BORIS Johnson wrote to every Cabinet minister asking them to review how their department can help lower barriers that disabled people face in their everyday life.
In a letter seen by The Sun the PM told his top team that they must all contribute ideas to his government’s new National Disability Strategy.
He said disabled people currently face a host of challenges to a wide aspect of their lives that government can change - such as loneliness, unemployment and access to government services.
Each Cabinet minister has been ordered to look at how their department could increase opportunity for disabled people and make sure data and evidence held on the lives of disabled people is up to date.
In an emotionally charged letter to his top ministerial team - the first he’s sent since the election, Mr Johnson wrote: “Despite progress, many disabled people find it hard to access services that others take for granted.
“That isn’t just unfair, it is also a criminal waste of potential that shamefully and quite needlessly constrains the prosperity of our entire nation.”
Mr Johnson wants a more joined-up approach across Whitehall departments to tackle problems faced by disabled people.
Aides pointed to the example of disabled people having to undergo multiple assessments to qualify for benefits, which not only creates extra barriers for them but also causes distress.
'CONSTRAINS OUR NATION'
A beefed-up Disability Unit in the Cabinet Office will coordinate the cross-Whitehall approach and work closely with the No10 policy unit.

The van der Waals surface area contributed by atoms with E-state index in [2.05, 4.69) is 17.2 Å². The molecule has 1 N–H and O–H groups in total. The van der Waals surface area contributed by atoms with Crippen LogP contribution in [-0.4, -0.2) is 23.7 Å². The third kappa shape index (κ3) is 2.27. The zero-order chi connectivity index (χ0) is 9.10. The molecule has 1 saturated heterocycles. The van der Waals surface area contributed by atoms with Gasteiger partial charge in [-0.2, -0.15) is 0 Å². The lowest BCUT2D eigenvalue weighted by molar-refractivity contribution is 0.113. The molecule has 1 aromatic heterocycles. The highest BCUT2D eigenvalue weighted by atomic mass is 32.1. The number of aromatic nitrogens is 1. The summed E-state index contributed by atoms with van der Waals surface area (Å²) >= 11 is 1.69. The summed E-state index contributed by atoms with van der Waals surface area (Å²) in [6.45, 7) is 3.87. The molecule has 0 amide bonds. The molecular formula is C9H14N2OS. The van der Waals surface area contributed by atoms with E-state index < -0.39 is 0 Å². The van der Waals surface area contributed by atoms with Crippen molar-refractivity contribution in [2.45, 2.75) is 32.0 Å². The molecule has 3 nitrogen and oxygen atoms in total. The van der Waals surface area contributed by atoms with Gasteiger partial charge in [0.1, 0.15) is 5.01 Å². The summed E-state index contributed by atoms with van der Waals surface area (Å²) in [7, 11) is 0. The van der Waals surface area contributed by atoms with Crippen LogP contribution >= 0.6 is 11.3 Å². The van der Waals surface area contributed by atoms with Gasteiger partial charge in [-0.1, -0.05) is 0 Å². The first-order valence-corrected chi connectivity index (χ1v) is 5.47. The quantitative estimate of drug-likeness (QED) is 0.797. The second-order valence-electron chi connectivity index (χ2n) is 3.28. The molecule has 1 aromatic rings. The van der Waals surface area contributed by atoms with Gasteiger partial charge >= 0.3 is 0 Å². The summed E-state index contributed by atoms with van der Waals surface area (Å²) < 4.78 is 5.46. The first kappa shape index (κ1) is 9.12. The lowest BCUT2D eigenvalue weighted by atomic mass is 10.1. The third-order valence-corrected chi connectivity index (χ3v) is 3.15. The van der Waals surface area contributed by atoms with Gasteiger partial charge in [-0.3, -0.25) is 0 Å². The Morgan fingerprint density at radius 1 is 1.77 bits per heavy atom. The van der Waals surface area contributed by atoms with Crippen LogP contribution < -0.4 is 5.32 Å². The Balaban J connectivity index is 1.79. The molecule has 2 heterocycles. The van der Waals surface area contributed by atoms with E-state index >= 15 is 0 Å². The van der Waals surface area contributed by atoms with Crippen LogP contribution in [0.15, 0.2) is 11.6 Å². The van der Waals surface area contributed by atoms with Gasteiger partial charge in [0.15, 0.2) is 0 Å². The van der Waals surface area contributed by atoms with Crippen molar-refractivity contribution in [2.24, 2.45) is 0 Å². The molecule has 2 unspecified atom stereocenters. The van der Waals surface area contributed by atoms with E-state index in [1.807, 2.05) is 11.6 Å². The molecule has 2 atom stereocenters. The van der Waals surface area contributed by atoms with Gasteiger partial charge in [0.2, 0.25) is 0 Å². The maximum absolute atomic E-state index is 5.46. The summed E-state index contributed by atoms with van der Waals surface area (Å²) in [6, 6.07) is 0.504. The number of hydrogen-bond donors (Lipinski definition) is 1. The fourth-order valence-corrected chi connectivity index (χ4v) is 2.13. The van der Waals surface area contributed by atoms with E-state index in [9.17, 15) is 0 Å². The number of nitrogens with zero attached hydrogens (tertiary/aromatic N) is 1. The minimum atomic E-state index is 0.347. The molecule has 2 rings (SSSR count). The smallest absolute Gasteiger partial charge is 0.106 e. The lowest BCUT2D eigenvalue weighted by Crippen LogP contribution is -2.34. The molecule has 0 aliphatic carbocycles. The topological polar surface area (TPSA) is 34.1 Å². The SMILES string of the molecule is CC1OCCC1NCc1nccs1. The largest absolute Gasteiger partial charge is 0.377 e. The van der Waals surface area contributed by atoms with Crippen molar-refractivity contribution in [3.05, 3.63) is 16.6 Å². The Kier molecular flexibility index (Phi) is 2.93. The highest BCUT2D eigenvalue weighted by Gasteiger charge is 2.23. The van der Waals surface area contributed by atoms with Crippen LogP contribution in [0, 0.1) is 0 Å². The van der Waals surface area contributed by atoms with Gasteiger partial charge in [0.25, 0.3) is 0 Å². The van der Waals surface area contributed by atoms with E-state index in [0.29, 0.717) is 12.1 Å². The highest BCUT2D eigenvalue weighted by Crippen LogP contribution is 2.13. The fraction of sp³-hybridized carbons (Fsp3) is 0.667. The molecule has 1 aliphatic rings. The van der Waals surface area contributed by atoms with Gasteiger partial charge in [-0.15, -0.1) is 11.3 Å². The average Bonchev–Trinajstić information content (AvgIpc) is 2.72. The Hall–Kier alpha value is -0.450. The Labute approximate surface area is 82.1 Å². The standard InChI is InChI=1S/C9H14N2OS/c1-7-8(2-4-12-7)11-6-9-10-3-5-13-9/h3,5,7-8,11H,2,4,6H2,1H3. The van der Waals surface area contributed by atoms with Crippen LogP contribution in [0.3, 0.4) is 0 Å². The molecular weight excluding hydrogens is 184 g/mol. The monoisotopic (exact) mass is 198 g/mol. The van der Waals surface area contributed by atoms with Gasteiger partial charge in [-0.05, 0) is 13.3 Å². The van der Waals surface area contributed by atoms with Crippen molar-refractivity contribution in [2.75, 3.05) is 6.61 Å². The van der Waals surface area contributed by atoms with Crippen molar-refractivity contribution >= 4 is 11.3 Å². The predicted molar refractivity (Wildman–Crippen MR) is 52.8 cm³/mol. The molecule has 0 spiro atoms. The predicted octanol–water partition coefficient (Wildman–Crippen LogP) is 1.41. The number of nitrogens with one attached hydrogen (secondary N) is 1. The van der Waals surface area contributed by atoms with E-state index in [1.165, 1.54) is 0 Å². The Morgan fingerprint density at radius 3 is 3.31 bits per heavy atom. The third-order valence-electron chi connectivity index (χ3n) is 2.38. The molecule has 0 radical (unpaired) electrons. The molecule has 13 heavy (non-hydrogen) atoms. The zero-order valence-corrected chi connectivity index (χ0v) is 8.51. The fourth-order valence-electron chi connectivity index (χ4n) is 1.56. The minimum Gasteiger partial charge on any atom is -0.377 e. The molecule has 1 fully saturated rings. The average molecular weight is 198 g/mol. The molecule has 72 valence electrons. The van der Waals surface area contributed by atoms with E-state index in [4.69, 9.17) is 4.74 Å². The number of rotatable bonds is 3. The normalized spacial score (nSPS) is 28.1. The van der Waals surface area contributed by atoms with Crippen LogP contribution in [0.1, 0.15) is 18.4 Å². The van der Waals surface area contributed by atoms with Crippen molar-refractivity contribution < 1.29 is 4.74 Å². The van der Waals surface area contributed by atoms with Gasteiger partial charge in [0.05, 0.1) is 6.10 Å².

The PM will order the Cabinet to deliver their findings within weeks because he wants to publish a government Green Paper setting out a new National Strategy for Disabled People by the summer.
In the letter to the Cabinet the PM says he wants it to be “the most ambitious endeavour on disability in a generation”and deliver the “greatest contribution to the lives of disabled people in our nation”.
The review will come alongside reforms to the benefits system and new measures to close the disability employment gap and an overhaul of special educational needs and disability (SEND).
Mr Johnson said improving the lives of disabled people is a personal mission of his having seen first-hand how attitudes towards disability changed during the 2012 Paralympic Games that he hosted as London Mayor.
He wrote: “As Prime Minister, I am determined to mobilise that spirit to transform the lives of disabled people right across our United Kingdom.
“I want our National Strategy for Disabled People, announced in our manifesto, to be the most ambitious endeavour on disability in a generation.
In order to accomplish this, I am asking all departments to consider how they can make the greatest contribution to the lives of disabled people in our nation.”
The Sun's Give It Back campaign
THE Sun is calling for more help for the one million families with disabled children in England and Wales.
Research shows that the lack of support is putting an enormous strain on parents and siblings.
Just four per cent of parents say they are getting the help they need.
More than half suffer from stress and depression due to a lack of support.
For siblings, the responsibilities of caring at home often results in incomplete homework, late arrival at school and even non-attendance.
Last October, Tory MP Robert Halfon released the findings of an 18-month study into the Special Educational Needs and Disability (SEND) system.
The committee found that too many young people with extra educational needs were not getting the right - or sometimes, any - help and families were in crisis.
Mr Halfon said: “Many children with special educational needs and disabilities are being let down day after day.
“Many parents face a titanic struggle just to try and ensure their child gets access to the right support.”
There is a funding gap of £434 million in social care for families with disabled children.
Together with 60 charities in the Disabled Children’s Partnership, our campaign Give It Back is asking the Government to rectify this in the next budget.